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Keep pets safe, prevent overheating in warmer months

SAN DIEGO – While we're in the middle of May, gray hotter days are just around the corner. San Diego Humane Society is sharing important reminders for pet owners about how to keep their animals safe when it is hot outside.

Too often the organization witnesses animals who are without shelter from the sun, exercised too hard in the heat, or left in cars that can become fatally hot in minutes. In 2022 alone, San Diego Humane Society's Humane Law Enforcement responded to more than 400 calls about animals trapped inside cars on hot days.

"As pet owners, it is our responsibility to make sure our animals stay safe and have a cool place to rest when it is hot outside," said Dr. Gary Weitzman, president and CEO of San Diego Humane Society. "Don't take them with you, unless you can ensure that they will be safe and won't overheat while you are out."

Ten tips to keep animals safe during hot weather:

1. Always provide plenty of cool, clean water.

2. Leave pets at home as much as possible. You may think they'll be lonely, but they'll be much more comfortable in your cool home than outside on hot pavement or riding in a hot car.

3. If you must take them along for the ride, never leave them alone in a parked vehicle. If the temperature outside is 80 degrees, the temperature inside your car will quickly climb to 120 degrees, even with the windows down. Tragically, this can become fatal for pets quickly and it's a situation that's fully preventable.

4. If you see pets inside a parked car on a hot day and they appear to be struggling, please call San Diego Humane Society at 619-299-7012 (press 1 for Dispatch) or your local law enforcement agency for assistance.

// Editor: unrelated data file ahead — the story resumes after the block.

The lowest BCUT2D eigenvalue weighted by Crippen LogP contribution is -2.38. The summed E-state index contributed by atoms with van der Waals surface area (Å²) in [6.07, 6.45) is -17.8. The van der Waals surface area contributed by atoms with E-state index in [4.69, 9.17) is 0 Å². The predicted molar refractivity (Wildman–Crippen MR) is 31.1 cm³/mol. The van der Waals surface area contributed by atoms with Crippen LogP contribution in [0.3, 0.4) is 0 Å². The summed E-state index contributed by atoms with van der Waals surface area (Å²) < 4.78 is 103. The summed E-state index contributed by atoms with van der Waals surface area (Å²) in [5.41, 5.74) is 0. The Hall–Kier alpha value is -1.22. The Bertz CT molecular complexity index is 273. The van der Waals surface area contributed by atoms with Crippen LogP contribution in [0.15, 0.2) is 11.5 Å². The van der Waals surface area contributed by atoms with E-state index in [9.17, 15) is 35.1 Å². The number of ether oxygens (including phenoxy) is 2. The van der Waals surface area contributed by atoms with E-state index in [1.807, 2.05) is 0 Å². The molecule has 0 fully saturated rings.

5. Animals' paws are sensitive. If they stand on hot pavement their paws will burn in as quickly as seven seconds. If the temperature is in the upper 80s, the pavement can be 150 degrees. Bring along a towel or blanket for them to rest on, giving their pads a break from the heat. Be sure to allow for plenty of breaks and find shady spots to cool off.

6. Never force your pets to exercise in hot humid weather. Exercise them in the cool of the early morning or evening. Never run dogs next to a bike during the heat. In addition to the hot air, hot pavement increases the risk for heat stroke.

7. Signs of heat stroke include heavy panting, glazed eyes, rapid pulse, unsteadiness, staggering gait, vomiting, or a deep red tongue. If you believe your pets are suffering from heat exhaustion, contact your veterinarian right away, it could save their lives.

8. They can get sunburned too. Don't forget to protect hairless and light-coated animals with sunscreen.

9. Always provide plenty of shade for pets staying outside the house. Bring them inside during the heat of the day and let them rest in a cool area. If you take them to the beach or park, make sure you can provide a shaded spot for resting.

10. Livestock need a reprieve from the sun and heat too. Always provide ample shade and a continuous supply of cool clean water. Water is very important, allowing animals' bodies to cool off and stay cool.

For more heat safety tips, visit http://www.sdhumane.org/staycool.

Submitted by San Diego Humane Society.

 

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